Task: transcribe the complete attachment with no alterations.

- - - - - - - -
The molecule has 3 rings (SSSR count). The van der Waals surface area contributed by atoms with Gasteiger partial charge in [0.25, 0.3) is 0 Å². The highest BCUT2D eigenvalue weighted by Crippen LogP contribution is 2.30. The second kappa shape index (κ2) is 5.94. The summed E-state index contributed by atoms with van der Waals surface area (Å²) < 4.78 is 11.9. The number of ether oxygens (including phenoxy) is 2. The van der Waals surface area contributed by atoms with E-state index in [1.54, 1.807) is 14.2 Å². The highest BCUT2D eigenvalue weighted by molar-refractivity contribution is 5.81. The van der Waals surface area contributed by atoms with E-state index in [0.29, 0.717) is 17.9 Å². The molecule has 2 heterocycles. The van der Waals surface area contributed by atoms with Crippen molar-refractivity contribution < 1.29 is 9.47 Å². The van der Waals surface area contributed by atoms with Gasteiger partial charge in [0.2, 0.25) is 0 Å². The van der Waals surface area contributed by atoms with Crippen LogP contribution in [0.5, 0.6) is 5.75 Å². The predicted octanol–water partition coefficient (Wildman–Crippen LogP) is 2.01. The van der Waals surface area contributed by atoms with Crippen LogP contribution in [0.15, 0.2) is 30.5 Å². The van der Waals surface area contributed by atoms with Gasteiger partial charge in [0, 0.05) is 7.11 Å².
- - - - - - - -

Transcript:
The molecule has 3 rings (SSSR count). The van der Waals surface area contributed by atoms with Gasteiger partial charge in [0.25, 0.3) is 0 Å². The highest BCUT2D eigenvalue weighted by Crippen LogP contribution is 2.30. The second kappa shape index (κ2) is 5.94. The summed E-state index contributed by atoms with van der Waals surface area (Å²) < 4.78 is 11.9. The number of ether oxygens (including phenoxy) is 2. The van der Waals surface area contributed by atoms with E-state index in [1.54, 1.807) is 14.2 Å². The highest BCUT2D eigenvalue weighted by molar-refractivity contribution is 5.81. The van der Waals surface area contributed by atoms with E-state index in [0.29, 0.717) is 17.9 Å². The molecule has 2 heterocycles. The van der Waals surface area contributed by atoms with Crippen molar-refractivity contribution < 1.29 is 9.47 Å². The van der Waals surface area contributed by atoms with Gasteiger partial charge in [0.2, 0.25) is 0 Å². The van der Waals surface area contributed by atoms with Crippen LogP contribution in [0.5, 0.6) is 5.75 Å². The predicted octanol–water partition coefficient (Wildman–Crippen LogP) is 2.01. The van der Waals surface area contributed by atoms with Crippen LogP contribution in [0.15, 0.2) is 30.5 Å². The van der Waals surface area contributed by atoms with Gasteiger partial charge in [0, 0.05) is 7.11 Å².